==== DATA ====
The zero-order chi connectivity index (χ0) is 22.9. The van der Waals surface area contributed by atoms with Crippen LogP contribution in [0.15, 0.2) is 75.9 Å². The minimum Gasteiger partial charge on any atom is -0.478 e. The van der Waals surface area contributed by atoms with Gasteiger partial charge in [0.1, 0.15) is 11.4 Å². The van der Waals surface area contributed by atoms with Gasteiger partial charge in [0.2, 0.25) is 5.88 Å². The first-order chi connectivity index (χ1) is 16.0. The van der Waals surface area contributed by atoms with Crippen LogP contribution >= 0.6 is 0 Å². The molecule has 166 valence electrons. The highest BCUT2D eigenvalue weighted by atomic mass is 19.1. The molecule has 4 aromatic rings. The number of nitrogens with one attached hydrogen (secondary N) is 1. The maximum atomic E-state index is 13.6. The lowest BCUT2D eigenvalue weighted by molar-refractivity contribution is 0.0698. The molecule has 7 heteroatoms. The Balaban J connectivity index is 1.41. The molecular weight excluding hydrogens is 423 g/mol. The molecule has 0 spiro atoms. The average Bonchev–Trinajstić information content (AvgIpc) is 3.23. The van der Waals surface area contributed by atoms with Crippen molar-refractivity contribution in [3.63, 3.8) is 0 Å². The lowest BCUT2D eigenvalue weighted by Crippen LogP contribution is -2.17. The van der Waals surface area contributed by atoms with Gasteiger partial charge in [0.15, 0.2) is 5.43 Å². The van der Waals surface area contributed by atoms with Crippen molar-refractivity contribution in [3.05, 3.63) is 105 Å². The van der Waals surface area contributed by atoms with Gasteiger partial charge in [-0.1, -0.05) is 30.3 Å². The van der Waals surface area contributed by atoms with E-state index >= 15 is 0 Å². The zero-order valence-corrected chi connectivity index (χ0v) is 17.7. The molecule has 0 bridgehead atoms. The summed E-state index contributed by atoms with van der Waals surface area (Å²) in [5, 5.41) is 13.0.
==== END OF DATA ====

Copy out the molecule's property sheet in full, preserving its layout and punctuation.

The zero-order chi connectivity index (χ0) is 22.9. The van der Waals surface area contributed by atoms with Crippen LogP contribution in [0.15, 0.2) is 75.9 Å². The minimum Gasteiger partial charge on any atom is -0.478 e. The van der Waals surface area contributed by atoms with Gasteiger partial charge in [0.1, 0.15) is 11.4 Å². The van der Waals surface area contributed by atoms with Gasteiger partial charge in [0.2, 0.25) is 5.88 Å². The first-order chi connectivity index (χ1) is 16.0. The van der Waals surface area contributed by atoms with Crippen LogP contribution >= 0.6 is 0 Å². The molecule has 166 valence electrons. The highest BCUT2D eigenvalue weighted by atomic mass is 19.1. The molecule has 4 aromatic rings. The number of nitrogens with one attached hydrogen (secondary N) is 1. The maximum atomic E-state index is 13.6. The lowest BCUT2D eigenvalue weighted by molar-refractivity contribution is 0.0698. The molecule has 7 heteroatoms. The Balaban J connectivity index is 1.41. The molecular weight excluding hydrogens is 423 g/mol. The molecule has 0 spiro atoms. The average Bonchev–Trinajstić information content (AvgIpc) is 3.23. The van der Waals surface area contributed by atoms with Crippen molar-refractivity contribution in [3.63, 3.8) is 0 Å². The lowest BCUT2D eigenvalue weighted by Crippen LogP contribution is -2.17. The van der Waals surface area contributed by atoms with Gasteiger partial charge in [0.15, 0.2) is 5.43 Å². The van der Waals surface area contributed by atoms with Crippen molar-refractivity contribution in [3.05, 3.63) is 105 Å². The van der Waals surface area contributed by atoms with Gasteiger partial charge in [-0.1, -0.05) is 30.3 Å². The van der Waals surface area contributed by atoms with E-state index >= 15 is 0 Å². The zero-order valence-corrected chi connectivity index (χ0v) is 17.7. The molecule has 0 bridgehead atoms. The summed E-state index contributed by atoms with van der Waals surface area (Å²) in [5, 5.41) is 13.0.